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Skepticism and Safety

Welcome to the Internet. Trust no one. Living in my bubble of tech-savvy friends and acquaintances, it's easy for me to forget that people need to be told this. ...

Welcome to the Internet. Trust no one.

Living in my bubble of tech-savvy friends and acquaintances, it's easy for me to forget that people need to be told this. But then, I get an e-mail from a particular person (who shall remain nameless) warning me about a virus going around in the form of an e-mail attachment entitled "Life is Beautiful." Of course, it's a forward, and I can see the chain of suckers going back several generations. I'm admonished not to open this attachment, because it will (of course) "erase my entire PC!!!"

Now, some of you may remember this little gem. It's one of countless hoaxes that have made the e-mail rounds. Thing is, this one is six years old.  No one in this chain of forwards thought to go to Google and search for "life is beautiful" and "hoax." If they had, they would have had ample evidence that they should drop this nonsense.  But many  people just aren't that skeptical. Luckily, in this case, the worst harm done is a little extra clogging of people's e-mail inboxes. 

This lack of skepticism, however, is perhaps the biggest and most intractable security problem we face. You can't code it away. This is the weakness targeted by phishing scams, and it's the reason people give up their passwords when someone claims to be calling from the IT department.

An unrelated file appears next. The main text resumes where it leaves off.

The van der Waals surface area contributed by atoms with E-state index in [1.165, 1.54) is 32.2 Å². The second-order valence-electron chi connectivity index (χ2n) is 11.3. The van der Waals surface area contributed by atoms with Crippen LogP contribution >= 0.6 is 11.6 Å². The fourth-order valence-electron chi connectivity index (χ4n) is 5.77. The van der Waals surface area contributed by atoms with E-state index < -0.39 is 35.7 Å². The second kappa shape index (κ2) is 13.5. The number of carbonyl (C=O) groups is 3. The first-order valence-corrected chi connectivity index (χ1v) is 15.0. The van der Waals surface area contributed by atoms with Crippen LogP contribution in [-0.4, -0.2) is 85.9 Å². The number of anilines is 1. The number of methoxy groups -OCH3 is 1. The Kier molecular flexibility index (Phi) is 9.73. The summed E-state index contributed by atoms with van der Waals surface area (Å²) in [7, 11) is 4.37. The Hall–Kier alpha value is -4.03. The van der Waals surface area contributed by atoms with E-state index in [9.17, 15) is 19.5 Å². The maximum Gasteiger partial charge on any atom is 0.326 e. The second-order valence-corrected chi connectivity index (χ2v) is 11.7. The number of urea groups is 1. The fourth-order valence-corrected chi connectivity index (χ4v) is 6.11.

Skepticism, in this context, is a particularly tough thing to teach. Take my friend, here. How do I tell this person not to pay attention to chain e-mails warning of viruses, but do pay attention to legitimate warnings from reputable sources? To the uninitiated, all internet sources look alike. How many times have you heard someone answer the question "Where did you read this?" with the vague "on the Internet"?

And lest you think this just a generational thing, teenagers do this just as much, if not more, than older folks. Just ask a high school teacher. The wacky, disreputable web sites referenced in high school English essays boggle the mind. Maybe these kids as they mature will learn to tell reputable sources from unreliable ones. But maybe they won't. The MySpace generation places enormous trust in the Internet. The amount of personally damaging information they voluntarily post is evidence that they may not see consequences clearly when it comes to the Internet. I'm not sure we're doing a good enough job of teaching them this concept.